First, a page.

Rob, are you using a VPN setup with your NAS? That should effectively lock it out from the world, but still give you complete control. Then all you need to worry about is the malicious code/phishing schemes which hopefully the AV software should cover.
Not to my knowledge - and how would you do it without anyone noticing?
I know how to hack into any Mac computer without knowing any password or user names. As for no-one noticing, well that's harder. But hack into a website or cloud system and I doubt anyone will have noticed. It's just much much harder.
I'm starting to rebuild bits and pieces as I find them. It's just a pain. I'm not angry anymore, but while I do have a VPN on two of the computers, the NAS itself I suppose is a risk. I'm more certain now that it is something I downloaded. While this macbook seems unharmed, the new protection (Total AV) did find some weird stuff - the usual trojan type virus, but also executables hiding inside other files that seem innocuous. It found them and quaranteened them. I suppose realistically, then I just need a proper backup routine and accept that if it happened once, it could happen again. I'm just not savvy enough to really sort this in any way other than deleting and reinstalling.

I do have one of the smaller hard drives that were in the NAS up to a couple of months back. One of a pair - raid 1 I think - maybe if I can mount this drive - an internet search suggests I'd need to use umbunto - which I'm clueless on - to be able to read the drive, but it would give me lots of the old images and documents. Maybe.
I discovered a feature where somebody trying to access my system could be blocked when they exceed certain numbers of attempts, so I enabled it - and immediately got blocks being recorded.

I discovered that these IP addresses come from all over!
Screenshot 2023-05-20 at 21.11.23.png
All that is on my website is content and code that is necessary to display the web pages.
I am amazed at how much un-necessary code gets downloaded when you access some websites, including compilable C source code.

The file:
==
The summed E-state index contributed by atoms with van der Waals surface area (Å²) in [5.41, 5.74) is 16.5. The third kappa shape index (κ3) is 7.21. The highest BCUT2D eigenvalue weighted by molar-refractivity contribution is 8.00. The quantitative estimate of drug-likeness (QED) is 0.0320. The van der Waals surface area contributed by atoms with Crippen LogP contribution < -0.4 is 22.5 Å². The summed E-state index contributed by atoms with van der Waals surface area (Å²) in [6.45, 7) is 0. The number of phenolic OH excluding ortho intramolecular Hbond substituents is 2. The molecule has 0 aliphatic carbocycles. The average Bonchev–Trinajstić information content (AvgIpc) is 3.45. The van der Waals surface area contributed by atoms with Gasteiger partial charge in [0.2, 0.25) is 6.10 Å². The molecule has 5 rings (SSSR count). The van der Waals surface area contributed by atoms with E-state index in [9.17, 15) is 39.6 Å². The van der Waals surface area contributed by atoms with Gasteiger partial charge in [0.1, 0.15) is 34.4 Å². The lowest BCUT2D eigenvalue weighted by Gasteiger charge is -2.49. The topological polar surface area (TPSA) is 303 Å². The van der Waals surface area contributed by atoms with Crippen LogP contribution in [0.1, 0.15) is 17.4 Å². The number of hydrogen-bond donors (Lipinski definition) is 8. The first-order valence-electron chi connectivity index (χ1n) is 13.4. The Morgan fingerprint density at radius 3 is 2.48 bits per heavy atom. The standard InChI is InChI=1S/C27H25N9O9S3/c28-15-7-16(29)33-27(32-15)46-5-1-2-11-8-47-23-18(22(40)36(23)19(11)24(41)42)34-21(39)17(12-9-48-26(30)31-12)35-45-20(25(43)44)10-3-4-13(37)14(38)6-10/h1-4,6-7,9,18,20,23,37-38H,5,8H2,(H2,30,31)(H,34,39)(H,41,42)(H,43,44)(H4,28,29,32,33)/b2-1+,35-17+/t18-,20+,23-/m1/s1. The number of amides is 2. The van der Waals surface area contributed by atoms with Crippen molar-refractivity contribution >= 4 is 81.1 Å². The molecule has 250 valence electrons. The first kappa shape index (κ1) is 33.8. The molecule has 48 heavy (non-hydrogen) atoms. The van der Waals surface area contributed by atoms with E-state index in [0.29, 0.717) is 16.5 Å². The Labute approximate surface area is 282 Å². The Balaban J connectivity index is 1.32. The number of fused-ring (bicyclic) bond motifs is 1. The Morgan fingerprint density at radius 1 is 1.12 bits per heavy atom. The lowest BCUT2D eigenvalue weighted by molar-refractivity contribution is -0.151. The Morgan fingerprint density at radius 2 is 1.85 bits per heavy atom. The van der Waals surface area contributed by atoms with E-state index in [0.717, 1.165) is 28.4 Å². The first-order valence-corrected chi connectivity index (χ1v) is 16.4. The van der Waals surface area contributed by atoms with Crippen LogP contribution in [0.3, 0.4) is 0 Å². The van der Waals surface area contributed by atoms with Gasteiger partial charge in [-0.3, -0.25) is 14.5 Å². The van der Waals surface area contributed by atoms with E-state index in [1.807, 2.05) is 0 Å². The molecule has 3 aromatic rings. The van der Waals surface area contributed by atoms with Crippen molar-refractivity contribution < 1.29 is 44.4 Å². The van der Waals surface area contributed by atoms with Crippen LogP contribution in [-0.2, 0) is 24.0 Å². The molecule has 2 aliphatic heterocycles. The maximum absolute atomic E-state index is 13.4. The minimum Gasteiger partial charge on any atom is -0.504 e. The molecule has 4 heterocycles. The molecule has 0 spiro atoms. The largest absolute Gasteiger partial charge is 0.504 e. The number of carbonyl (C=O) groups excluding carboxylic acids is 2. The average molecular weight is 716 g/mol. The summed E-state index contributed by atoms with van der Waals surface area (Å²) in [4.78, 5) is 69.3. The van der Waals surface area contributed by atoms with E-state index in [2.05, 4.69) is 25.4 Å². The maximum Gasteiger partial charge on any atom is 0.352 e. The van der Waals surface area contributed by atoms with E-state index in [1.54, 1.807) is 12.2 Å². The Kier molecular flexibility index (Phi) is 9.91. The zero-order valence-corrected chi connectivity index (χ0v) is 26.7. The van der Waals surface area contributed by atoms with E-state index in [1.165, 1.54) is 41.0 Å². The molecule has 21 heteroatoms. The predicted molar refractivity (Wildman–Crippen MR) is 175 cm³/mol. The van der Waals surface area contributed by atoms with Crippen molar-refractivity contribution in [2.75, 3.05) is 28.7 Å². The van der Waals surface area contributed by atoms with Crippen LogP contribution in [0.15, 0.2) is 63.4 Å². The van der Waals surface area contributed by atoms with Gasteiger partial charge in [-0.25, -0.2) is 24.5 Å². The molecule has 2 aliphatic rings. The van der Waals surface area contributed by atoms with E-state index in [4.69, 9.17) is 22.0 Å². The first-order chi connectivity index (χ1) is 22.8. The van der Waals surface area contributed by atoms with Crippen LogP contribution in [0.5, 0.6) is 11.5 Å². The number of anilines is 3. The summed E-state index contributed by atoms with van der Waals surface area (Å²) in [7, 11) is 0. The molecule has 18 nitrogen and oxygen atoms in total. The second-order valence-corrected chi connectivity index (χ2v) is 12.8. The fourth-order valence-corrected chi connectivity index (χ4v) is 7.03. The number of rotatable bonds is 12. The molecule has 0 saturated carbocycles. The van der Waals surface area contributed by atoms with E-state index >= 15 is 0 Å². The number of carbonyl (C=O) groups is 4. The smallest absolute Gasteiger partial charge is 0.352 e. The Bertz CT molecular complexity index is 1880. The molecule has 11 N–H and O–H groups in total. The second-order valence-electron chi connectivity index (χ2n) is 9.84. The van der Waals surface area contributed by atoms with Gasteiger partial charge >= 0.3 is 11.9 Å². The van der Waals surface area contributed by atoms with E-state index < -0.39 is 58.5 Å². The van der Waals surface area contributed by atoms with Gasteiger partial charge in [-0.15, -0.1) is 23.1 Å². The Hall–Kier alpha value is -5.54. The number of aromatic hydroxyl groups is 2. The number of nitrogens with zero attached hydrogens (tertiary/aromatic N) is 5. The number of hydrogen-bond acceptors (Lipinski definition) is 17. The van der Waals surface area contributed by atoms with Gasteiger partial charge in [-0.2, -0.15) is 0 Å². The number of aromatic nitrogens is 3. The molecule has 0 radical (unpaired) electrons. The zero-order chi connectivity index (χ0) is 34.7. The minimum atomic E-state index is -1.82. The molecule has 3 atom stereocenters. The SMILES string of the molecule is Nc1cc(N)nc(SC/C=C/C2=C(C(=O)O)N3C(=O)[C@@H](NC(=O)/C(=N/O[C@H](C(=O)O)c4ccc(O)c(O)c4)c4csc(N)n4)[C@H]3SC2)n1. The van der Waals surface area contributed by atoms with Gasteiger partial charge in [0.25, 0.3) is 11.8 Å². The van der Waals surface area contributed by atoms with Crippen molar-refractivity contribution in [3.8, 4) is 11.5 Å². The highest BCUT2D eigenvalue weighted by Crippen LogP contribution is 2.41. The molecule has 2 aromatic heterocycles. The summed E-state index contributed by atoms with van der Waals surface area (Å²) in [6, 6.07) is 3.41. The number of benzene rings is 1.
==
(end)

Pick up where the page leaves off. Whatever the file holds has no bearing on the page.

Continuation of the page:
Servers are prime targets for hacking, because they are always there.
The hackers may have got in years before you notice anything wrong.
They can copy all of your data by their code transmitting it as a trickle over a long period.
Total Av. I picked it because it got good reviews and avg clearly wasnt detecting this sort of stuff. To me with only a modest understanding of computer issues of this sort, it IS scary, knowing other computers are 24/7 searching the net like this. I’ve also been told macs were immune, but they’re not either! Just less attractive in quantity. The people I buy from in China who I have got friendly with all use vpns now to circumvent their internet restrictions. Factories using whatsapp now!
Wanted to thank Rob for the topic as it had me revisiting things on my end, to discover my weekly backup had stopped almost a month ago without any notification of an issue (but also have not been getting success notifications either, which just slipped my mind to notice). That wasn't tough to get working again.

This recent backup issue along with how widespread these malware issues are becoming had me signup for a $10 /month backup solution we use for some of our smaller business clients to get their files in the cloud. I definitely recommend CrashPlan as a solid product and the price is super competitive for what it offers. They also offer for more money a full backup solution that can recovery operating system installs as well as the unique personal files. I'm fine with what I have for operating system recovery, just wanted the projects, music, and pics to be somewhere other than my music room or safe. It's going to take a while to upload a couple terabytes.
I switched to a Linux operating system. Haven't had a blue screen, crash or hack in over ten years now.